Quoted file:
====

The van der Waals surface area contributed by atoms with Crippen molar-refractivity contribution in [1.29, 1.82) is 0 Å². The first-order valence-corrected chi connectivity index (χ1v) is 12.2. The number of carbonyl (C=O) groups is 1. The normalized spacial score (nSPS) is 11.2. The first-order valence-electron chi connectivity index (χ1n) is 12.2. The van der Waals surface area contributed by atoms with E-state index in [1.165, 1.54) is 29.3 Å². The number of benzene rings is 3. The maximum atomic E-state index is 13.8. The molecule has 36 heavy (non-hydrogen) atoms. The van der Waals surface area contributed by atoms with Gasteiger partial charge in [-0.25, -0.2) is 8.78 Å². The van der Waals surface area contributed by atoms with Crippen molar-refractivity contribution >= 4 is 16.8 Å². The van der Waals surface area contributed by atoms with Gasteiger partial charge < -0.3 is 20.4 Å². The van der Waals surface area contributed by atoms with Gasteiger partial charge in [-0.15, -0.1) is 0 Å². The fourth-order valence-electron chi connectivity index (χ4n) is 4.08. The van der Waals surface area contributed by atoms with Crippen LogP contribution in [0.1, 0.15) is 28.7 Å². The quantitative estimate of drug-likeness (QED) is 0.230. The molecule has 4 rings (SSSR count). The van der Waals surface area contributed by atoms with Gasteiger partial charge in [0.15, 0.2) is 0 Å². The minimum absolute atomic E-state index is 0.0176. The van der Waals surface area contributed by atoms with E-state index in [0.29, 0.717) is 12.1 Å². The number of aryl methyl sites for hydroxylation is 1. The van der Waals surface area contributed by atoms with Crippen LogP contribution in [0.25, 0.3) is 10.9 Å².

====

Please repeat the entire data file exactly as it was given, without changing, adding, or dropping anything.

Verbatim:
The van der Waals surface area contributed by atoms with Crippen molar-refractivity contribution in [1.29, 1.82) is 0 Å². The first-order valence-corrected chi connectivity index (χ1v) is 12.2. The number of carbonyl (C=O) groups is 1. The normalized spacial score (nSPS) is 11.2. The first-order valence-electron chi connectivity index (χ1n) is 12.2. The van der Waals surface area contributed by atoms with E-state index in [1.165, 1.54) is 29.3 Å². The number of benzene rings is 3. The maximum atomic E-state index is 13.8. The molecule has 36 heavy (non-hydrogen) atoms. The van der Waals surface area contributed by atoms with Gasteiger partial charge in [-0.25, -0.2) is 8.78 Å². The van der Waals surface area contributed by atoms with Crippen molar-refractivity contribution >= 4 is 16.8 Å². The van der Waals surface area contributed by atoms with Gasteiger partial charge < -0.3 is 20.4 Å². The van der Waals surface area contributed by atoms with Gasteiger partial charge in [-0.15, -0.1) is 0 Å². The fourth-order valence-electron chi connectivity index (χ4n) is 4.08. The van der Waals surface area contributed by atoms with Crippen LogP contribution in [0.1, 0.15) is 28.7 Å². The quantitative estimate of drug-likeness (QED) is 0.230. The molecule has 4 rings (SSSR count). The van der Waals surface area contributed by atoms with Gasteiger partial charge in [0.15, 0.2) is 0 Å². The minimum absolute atomic E-state index is 0.0176. The van der Waals surface area contributed by atoms with E-state index in [0.29, 0.717) is 12.1 Å². The number of aryl methyl sites for hydroxylation is 1. The van der Waals surface area contributed by atoms with Crippen LogP contribution in [0.25, 0.3) is 10.9 Å².